Being a connector is my calling. This is the work that lights me up. -Valerie McSorley Valerie McSorley could claim the title of “super-connector” any day of the week. She’s been building her vast professional network for decades by producing live, major market industry events, developing businesses and creating strategic partnerships that endure the test of time. She’s currently the Senior Vice President for Partner Success at livepro, a knowledge management system designed specifically for contact centers. For over 20 years, Val has been bringing people together for better results by developing the acronym C.O.A.R: communicate, offer, ask receive. But at the root of her success is the fact that people in just about every field know and trust her. She may be “an army of one” but you can count on Val and the caliber of the company she keeps. A seasoned corporate event planner and emcee, she has always had the gift of foresight: “I see the whole picture. I understand how the pieces come together and I am unafraid to have difficult conversations. Plus, I never ask anyone to do anything I would not do myself.” Born and raised in New York’s Hudson Valley, Val’s lifelong role model was and still is her nearly 100-year-old maternal grandmother. Says Val: “Every single day when I was growing up, she drilled it into me that I was going to go to college. I was going to be successful, make my own money, and most of all, I was going to stand on my own two feet.” The proud mother of two sons, Val is not only a super-connector but a passionate entrepreneur who credits her husband as her biggest fan. For a 23-minute tutorial on how to take become a connector, just hit that download button. #connector #entrepreneur #mentor
23:01 7/6/23
Christina Gordon: Co-Founder & CEO of WFBoston -241
There is a massive under-investment in non-profits serving women and girls in this country. -Christina Gordon Meet Christina Gordon, Co-Founder & CEO of WFBoston. She holds an undergraduate degree from Boston University and four master's degrees: two from the prestigious Sloan School of Management at MIT and two more from Brandeis University. Raised by a single mom not far from New York City, Christina is the daughter and grandchild of educators who was taught early in life that education is the foundation upon which future success grows. She believes (and research shows) that a woman’s education and financial health are the keys to her success and the success of her family. Now the mother of four grown children, Christina is a champion for women and girls through WFBoston. In this interview, she shares her own rise in the financial world, beginning with a very lucky chance to intern at Standard & Poors when she was only 20 years old, and a wise decision to begin her career at Fidelity Investments. As a young mother, she found herself drawn to share her business acumen and interest in women and financial independence only to discover that most non-profits had “ tons of passion but weren’t able to get the impact they wanted because they weren’t managing their organization like a business.“ Together with three other exceptional women, she began searching for a non-profit focused on educating underserved women and girls in finance. To their surprise, the team discovered that there were no organizations with this focus, particularly in Massachusetts. Says Christina: “We didn’t do this because we thought it would be fun or exciting or that we could make a difference. We founded WFBoston because we were filling a gap.” A marathon runner, hiker, and skier in her downtime, Christina says she is a problem solver by nature. Loaded with advice and guidance for the next generation of women, she applauds the fact that glass ceilings have been shattered, but there is more work to be done. Filled with wisdom and a willingness to share it, Christina says: Surround yourself with optimists. True success is being really good at something that you really love…and also having an impact. That’s the trifecta.” #women #finance #WFBoston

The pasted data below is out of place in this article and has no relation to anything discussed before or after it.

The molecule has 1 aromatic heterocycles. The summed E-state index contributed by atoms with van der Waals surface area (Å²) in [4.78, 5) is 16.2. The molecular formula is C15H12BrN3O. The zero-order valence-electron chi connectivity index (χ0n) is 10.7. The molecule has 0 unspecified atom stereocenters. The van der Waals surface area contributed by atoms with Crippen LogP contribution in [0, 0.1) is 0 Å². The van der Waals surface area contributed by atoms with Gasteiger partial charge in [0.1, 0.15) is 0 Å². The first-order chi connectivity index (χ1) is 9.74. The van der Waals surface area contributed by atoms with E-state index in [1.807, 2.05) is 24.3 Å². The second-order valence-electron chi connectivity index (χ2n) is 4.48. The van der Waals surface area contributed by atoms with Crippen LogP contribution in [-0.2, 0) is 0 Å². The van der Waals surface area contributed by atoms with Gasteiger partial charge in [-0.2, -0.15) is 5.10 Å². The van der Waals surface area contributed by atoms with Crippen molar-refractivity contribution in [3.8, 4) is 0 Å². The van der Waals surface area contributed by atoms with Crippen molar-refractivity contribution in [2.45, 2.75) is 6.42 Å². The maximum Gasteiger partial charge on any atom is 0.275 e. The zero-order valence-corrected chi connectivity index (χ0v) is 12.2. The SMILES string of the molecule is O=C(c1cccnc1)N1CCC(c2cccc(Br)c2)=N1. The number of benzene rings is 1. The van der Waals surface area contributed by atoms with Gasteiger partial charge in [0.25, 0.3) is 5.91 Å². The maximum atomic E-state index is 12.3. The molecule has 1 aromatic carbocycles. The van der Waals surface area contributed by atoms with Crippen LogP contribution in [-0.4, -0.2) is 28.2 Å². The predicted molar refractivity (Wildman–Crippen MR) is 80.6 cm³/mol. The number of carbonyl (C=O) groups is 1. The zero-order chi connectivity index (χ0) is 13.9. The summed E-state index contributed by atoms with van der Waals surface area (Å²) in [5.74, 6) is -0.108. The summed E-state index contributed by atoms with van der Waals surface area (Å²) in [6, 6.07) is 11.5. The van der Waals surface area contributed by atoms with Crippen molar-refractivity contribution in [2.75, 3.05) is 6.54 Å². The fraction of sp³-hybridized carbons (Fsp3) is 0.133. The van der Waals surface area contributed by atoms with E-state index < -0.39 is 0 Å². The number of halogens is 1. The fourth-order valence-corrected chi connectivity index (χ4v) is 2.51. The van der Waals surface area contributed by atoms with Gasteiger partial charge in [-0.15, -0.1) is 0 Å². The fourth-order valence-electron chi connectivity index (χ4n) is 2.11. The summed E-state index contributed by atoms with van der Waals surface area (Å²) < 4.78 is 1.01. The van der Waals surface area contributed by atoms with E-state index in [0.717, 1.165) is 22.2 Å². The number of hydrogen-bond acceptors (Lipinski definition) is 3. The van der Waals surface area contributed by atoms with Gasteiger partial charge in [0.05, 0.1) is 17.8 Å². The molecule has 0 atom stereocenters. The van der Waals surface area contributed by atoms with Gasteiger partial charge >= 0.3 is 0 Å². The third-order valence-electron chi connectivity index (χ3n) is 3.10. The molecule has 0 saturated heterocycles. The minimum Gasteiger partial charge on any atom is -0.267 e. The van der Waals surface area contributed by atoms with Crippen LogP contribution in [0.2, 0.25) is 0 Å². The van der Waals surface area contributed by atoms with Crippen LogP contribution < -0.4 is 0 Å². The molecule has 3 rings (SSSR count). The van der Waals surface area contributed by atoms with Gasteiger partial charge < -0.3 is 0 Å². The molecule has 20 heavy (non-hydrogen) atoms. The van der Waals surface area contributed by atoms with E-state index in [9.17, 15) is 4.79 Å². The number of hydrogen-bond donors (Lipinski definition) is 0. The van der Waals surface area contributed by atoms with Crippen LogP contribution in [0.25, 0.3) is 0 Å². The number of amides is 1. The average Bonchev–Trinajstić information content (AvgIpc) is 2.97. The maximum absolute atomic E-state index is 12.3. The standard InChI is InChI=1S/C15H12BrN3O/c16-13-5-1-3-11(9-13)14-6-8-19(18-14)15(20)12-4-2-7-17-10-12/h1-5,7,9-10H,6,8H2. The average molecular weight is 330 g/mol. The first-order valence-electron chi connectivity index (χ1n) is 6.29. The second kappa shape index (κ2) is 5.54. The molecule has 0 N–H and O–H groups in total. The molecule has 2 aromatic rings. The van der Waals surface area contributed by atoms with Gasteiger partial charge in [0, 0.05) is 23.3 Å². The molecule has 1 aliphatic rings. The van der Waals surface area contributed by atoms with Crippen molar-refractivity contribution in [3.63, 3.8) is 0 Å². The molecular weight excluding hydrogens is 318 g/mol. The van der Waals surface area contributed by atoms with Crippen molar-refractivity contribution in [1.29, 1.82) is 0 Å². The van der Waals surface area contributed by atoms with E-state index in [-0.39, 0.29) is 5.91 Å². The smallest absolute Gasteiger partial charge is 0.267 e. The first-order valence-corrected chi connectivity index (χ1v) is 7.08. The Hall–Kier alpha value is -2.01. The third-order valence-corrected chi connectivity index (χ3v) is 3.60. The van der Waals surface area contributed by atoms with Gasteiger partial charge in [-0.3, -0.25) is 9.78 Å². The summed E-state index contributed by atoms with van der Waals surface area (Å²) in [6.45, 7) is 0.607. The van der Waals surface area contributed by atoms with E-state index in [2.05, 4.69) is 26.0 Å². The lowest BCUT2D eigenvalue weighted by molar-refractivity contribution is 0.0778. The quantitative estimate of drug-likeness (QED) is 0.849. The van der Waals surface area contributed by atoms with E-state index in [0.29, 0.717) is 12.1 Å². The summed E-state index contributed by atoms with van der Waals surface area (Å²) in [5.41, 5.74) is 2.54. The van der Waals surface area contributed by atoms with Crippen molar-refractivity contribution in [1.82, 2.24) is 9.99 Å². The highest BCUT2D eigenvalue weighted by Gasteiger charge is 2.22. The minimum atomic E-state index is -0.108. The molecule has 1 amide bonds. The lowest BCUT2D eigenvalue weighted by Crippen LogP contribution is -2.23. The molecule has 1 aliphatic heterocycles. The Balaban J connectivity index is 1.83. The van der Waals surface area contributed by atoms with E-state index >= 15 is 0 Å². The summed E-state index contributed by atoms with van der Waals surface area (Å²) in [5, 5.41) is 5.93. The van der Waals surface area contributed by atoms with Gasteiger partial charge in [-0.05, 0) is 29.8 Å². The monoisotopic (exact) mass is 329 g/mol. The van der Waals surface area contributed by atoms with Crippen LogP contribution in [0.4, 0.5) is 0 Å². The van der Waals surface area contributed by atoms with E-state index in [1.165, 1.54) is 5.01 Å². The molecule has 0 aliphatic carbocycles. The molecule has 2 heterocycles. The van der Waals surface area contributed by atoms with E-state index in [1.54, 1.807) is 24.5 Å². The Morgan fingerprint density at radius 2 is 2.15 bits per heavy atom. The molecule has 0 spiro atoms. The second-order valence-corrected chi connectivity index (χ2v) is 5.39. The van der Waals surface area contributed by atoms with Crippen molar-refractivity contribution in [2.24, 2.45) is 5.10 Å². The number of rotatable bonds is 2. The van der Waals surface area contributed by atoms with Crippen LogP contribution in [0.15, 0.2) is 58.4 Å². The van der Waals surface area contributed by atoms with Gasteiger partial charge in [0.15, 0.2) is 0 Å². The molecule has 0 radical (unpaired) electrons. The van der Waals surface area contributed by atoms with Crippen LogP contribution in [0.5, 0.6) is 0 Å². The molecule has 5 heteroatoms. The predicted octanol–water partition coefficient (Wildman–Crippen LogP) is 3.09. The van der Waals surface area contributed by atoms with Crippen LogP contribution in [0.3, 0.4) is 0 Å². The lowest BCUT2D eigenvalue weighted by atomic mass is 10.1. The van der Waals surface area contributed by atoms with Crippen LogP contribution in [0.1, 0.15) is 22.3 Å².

24:26 6/22/23